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Closing the QCIPA loopholes

Closing the QCIPA loopholes

On July 1st, Dr. Eric Hoskins, the Minister of Health and Long Term Care made an announcement that the Ministry would begin to work on implementing each and every recommendation put forth by an expert panel charged with reviewing the Quality of Care Information Protection Act (QCIPA).

Under the legislation, which came into force in 2004, “information provided to hospital quality of care committees and other designated quality of care committees that deal with quality improvement would be shielded from disclosure in legal proceedings.”[i] Designed to promote the sharing of information between health professionals, thereby improving patient care and safety, QCIPA has been under fire over the last few years, as numerous patients and/or their family members have reported that the legislation has only served as a secret veil for the healthcare system following an adverse medical event.

The topic of medical errors continues to receive attention across Canada and around the world. For instance, University Health Network’s new President and CEO, Dr. Peter Pisters, recently launched a campaign, on behalf of his organization, with the release of a new video. The video provides statistics on medical errors, from objects left in patients during surgery, to falls, acquired infections, and preventable deaths – I encourage you to watch it.

The statistics in the video are a reminder that more could be done to prevent harm in hospitals. Yet, it is important to note that, even with its loopholes, QCIPA has served a purpose. Had there not been a mechanism to allow health professionals to disclose medical errors in a protected environment, we would have a harder time identifying the scope of the issue, and we might have not made as much progress as we have on preventable incidents. That said, the introduction of the legislation was merely a critical first step and the time has come to resolve its shortcomings.

Of the twelve changes to QCIPA that will be implemented, five recommendations stand out:

  1. Develop clear guidance on when and how hospitals should use QCIPA to avoid the large variation in how the act is currently used.
  2. Amend the act to ensure appropriate disclosure to patients and families following a critical care incident so they are fully informed about the results of a hospital investigation, including what happened and what measures would be taken to prevent future incidents.
  3. Establish an appeal mechanism for the investigation of critical incidents so in circumstances where patients or families are not satisfied with a hospital review, they can request an investigation from an independent body, possibly the Office of the Patient Ombudsman.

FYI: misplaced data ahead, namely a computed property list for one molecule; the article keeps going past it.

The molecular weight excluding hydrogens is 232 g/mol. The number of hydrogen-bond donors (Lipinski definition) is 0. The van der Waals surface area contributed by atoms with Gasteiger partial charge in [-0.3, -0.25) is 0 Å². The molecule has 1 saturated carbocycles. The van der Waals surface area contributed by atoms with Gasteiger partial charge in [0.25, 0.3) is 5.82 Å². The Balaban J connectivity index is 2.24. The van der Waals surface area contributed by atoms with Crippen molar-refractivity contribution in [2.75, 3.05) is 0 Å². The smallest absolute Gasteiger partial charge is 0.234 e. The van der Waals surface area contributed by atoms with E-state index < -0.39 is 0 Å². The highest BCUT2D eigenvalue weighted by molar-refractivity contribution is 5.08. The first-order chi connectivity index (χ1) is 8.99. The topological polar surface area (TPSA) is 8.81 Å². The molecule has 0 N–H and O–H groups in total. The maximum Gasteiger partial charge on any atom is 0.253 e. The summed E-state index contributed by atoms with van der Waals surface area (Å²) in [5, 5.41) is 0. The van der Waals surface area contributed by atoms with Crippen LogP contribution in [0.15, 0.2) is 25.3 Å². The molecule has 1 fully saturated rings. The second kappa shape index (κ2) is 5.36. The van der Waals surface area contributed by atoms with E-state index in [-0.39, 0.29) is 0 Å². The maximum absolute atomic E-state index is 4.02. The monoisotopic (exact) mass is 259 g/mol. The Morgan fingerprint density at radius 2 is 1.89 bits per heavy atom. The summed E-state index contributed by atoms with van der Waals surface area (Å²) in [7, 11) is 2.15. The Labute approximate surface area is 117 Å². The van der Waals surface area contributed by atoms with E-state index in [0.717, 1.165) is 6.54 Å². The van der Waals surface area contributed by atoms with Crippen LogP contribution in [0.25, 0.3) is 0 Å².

4. Establish a publicly available database or registry that contains information about all of the critical incidents investigated in Ontario hospitals, including the type of incident, the causes and the recommendations to prevent future incidents.
  5. Patients and families must be interviewed as part of the process of investigating critical incidents and then be fully informed of the results.[ii]

The full set of recommendations can be found here.

The implementation of the recommendations won’t affect every hospital in Ontario, as many are already practicing this model of investigation and disclosure. However, it is critical that we are consistent in our approach across the province – our patients and their families deserve that.

I welcome your thoughts on the changes to the legislation and invite you to discuss the issue of medical errors in Canada in the comments below. Better yet, please drop by the Macklem House – my door is always open.

Richard

I would like to acknowledge Emma Woodman for her help in the creation of this post.

 

[i]http://www.health.gov.on.ca/english/providers/project/priv_legislation/quality_info.html

[ii] http://linkis.com/www.thestar.com/life/Y9Lto

Wayne Rosen

Wed, 06/28/2017 - 09:37

Richard, thank you for a very interesting post. I think the ethical issues associated with QCIPA are very challenging and very interesting. With regard to the video about physician error, however, I am not so impressed. It is really the worst sort of statistical nonsense. It is a misleading and manipulative way to present the issue, on par with Nancy Grace or other tabloid journalism. For example, the statistic on objects left in patients is 485 over 20 years. Assuming there are 1 million procedures a year, the actual rate of left objects is 0.0024% or 2.4/100,000. This provides a very different perspective on the issue. In fact, I’m quite sure that the number of objects left in patients is actually much higher. But that does not really help us understand the problem. Of course it is important to address the issue of medical error. All of us know it occurs and all of us know it should be improved upon. Indeed, I’ve yet to meet someone who is actually a supporter of medical error. But the phenomenon of medical error is much too complicated to be boiled down to a few simplistic statistics in order to generate fear. To do so makes the public think that it is a simple problem with a simple solution.

Wayne Rosen

Dear Wayne,

Thanks for your thoughtful comment. I agree that the issue is very complex and reducing it to statistics can be construed as sensationalism. The main point of the blog was to outline how changes in Qcipa may influence our approach to medical error. Thanks again for pointing out your important perspective.

reznickr

Wayne Rosen

Wed, 06/28/2017 - 09:38

In reply to by student

Point taken. I think it’s a fascinating ethical dilemma to provide an environment which enhances reporting and acknowledgment of medical error, but also balances the rights and needs of individual families to know.

Wayne Rosen

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